Wednesday, March 01, 2006

Egypt's Mubarak says warns US against hitting Iran

Reuters
March 1 2006

Egyptian President Hosni Mubarak said he had advised the United States against attacking Iran, predicting that Tehran would react through its influence over Shi'ite Muslim communities in Arab countries in the Gulf.

In remarks to Egyptian newspaper editors published on Wednesday, Mubarak also said an Israeli attack on Iran was most unlikely because Tehran would respond by launching ballistic missiles at the Jewish state.

The United States has declined to rule out military force against Iran, which it says it suspects of working on nuclear weapons under the cover of its civilian nuclear program.

Mubarak, speaking on his way back from the Gulf on Monday, said he discussed the consequences of a U.S. attack on Iran with U.S. Vice President Dick Cheney, who visited Egypt in January.

"I said to him word for word: 'Listen to my advice for once.'," Mubarak said, speaking the phrase in English. The remark was published in the state-owned daily al-Gomhuria.

Mubarak warned against the U.S.-led invasion of Iraq in 2003.

"If an air strike (against Iran) took place, Iraq will turn into terrorist groups more than it is already ... The Gulf area has Shi'ite majorities in many of the states and America is linked to vital interests in this area and has naval facilities," Mubarak said.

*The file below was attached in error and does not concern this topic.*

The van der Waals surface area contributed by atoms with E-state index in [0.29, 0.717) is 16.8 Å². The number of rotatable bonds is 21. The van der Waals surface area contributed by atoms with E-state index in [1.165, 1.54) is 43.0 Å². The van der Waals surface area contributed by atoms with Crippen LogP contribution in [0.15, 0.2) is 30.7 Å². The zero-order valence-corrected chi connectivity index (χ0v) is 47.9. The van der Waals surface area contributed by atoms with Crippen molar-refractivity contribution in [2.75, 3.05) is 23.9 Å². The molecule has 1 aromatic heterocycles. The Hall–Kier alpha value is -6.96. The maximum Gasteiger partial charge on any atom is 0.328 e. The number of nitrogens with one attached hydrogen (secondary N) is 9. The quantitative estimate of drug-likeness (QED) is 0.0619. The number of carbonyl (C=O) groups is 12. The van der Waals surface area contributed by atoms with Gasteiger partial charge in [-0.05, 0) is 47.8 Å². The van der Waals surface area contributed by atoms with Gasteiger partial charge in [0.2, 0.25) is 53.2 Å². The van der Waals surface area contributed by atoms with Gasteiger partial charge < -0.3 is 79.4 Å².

"Iran spends generously on the Shi'a in every country and these people are prepared to do anything if Iran is hit."

The newspaper continued: "The president said that he ruled out completely Israel carrying out this strike (on Iran) because Iran possesses ballistic missiles which it would launch at Israel and which would cause great damage.

"Violent revenge would appear from Iraqi groups and extremist religious parties and organizations like Hizbollah and so on ... Such a strike would turn the whole world, especially for the Americans, into a big theater for terrorism."

Mubarak visited five Gulf countries -- Bahrain, Kuwait, Qatar, Saudi Arabia and the United Arab Emirates -- on Sunday and Monday, a few days after talks in Cairo with U.S. Secretary of State Condoleezza Rice.

He said he was surprised at media speculation that his mission was to convey U.S. demands to Gulf leaders.

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